Our Mission Statement
The Saskatchewan Aboriginal Literacy Network Inc. (SALN) exists to work with First Nations, Métis, Inuit, and non-Aboriginal people and communities to promote and support Aboriginal literacy.
Our Philosophy Statement
SALN believes that literacy is a basic human right and that adequate access to diverse learning opportunities enhances a person’s quality of life, participation in their community, and cultural growth. SALN believes in lifelong learning, community-based, and sustainable community development approaches to literacy.
Our Guiding Principles
Our definintion of Aboriginal Literacy:
Aboriginal literacy is a learner-centred approach to life-long learning that honours the inter-connectedness of all aspects of creation, for growth, personal empowerment, community development, and self-determination.
Aboriginal Literacy encompasses first languages, Elder involvement, culture, and community in a holistic development approach to unify mind, heart, body and spirit.
The following are the fundamental and guiding principles of the SALN:
Aboriginal Literacy is:
- A basic human right.
- Inclusive of many peoples.
- Built in an atmosphere of cooperation amongst Métis, First Nations, and other peoples in Saskatchewan and Canada.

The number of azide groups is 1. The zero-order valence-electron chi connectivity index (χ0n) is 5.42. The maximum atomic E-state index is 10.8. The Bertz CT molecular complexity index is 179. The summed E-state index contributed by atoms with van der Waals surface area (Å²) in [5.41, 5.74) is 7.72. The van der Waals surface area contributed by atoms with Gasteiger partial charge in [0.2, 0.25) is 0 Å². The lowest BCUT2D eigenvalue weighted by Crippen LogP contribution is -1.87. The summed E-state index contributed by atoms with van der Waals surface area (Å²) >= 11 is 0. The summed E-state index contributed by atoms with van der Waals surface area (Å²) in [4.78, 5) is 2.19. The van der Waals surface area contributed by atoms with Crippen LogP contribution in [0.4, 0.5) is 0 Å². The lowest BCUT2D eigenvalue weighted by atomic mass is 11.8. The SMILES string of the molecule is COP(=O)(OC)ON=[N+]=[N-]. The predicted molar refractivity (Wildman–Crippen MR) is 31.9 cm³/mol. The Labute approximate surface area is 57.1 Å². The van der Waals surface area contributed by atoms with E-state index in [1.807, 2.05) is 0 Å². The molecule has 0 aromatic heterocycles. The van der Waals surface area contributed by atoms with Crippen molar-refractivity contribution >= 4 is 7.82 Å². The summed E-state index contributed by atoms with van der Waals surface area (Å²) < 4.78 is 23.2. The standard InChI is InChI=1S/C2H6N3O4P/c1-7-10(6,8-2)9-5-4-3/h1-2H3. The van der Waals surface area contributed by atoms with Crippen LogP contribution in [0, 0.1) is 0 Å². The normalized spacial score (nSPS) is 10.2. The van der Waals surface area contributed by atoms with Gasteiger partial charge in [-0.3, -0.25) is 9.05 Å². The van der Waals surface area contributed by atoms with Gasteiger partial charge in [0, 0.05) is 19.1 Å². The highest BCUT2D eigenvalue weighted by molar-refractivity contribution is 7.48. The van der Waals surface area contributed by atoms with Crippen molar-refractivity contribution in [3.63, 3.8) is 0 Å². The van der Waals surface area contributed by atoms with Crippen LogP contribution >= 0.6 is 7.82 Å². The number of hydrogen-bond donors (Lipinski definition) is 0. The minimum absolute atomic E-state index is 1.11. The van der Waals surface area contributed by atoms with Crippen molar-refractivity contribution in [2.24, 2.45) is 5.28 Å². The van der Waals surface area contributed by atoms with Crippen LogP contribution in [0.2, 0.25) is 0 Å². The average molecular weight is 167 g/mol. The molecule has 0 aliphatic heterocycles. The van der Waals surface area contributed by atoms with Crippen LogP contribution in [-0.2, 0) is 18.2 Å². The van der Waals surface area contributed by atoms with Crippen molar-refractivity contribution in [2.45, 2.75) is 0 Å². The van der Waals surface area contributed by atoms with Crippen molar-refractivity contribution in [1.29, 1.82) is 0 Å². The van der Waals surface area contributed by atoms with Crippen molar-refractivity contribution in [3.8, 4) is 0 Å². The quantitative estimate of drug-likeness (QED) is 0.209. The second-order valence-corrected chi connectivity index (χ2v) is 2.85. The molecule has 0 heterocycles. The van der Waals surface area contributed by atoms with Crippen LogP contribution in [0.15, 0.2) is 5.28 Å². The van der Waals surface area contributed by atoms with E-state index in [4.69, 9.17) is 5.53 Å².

- Inclusive of all ages, from children, to youth, to adults, and Elders.
- Inclusivness of formal & informal ways of learning.
- Sensitive to and builds on the culture of the people.
- Striving to strengthen languages of origin.
- Linked to many areas of life including, but not limited to, health, politics, justice, and the economy.
- Linked to many issues of life including, but not limited to, food, housing, social justice, poverty, and the environment.
Taking our lead from numerous community consultations, including the Gathering in 2002, the SALN has committed itself to the following goals:
- Increase awareness of the value, importance, and uniqueness of Aboriginal literacy in Saskatchewan.
- Develop support for community-based sustainable Aboriginal literacy initiatives.
- Promote and support curriculum, instructional methods, and assessment processes based in Aboriginal values and ways of knowing, for example, Elder involvement, Aboriginal languages, and spirituality.
Aboriginal literacy will be owned and managed by Aboriginal people in order to foster healthy, literate communities that contribute to the growth and well being of society through integrated, meaningful, and diverse learning experiences that are culturally and linguistically appropriate.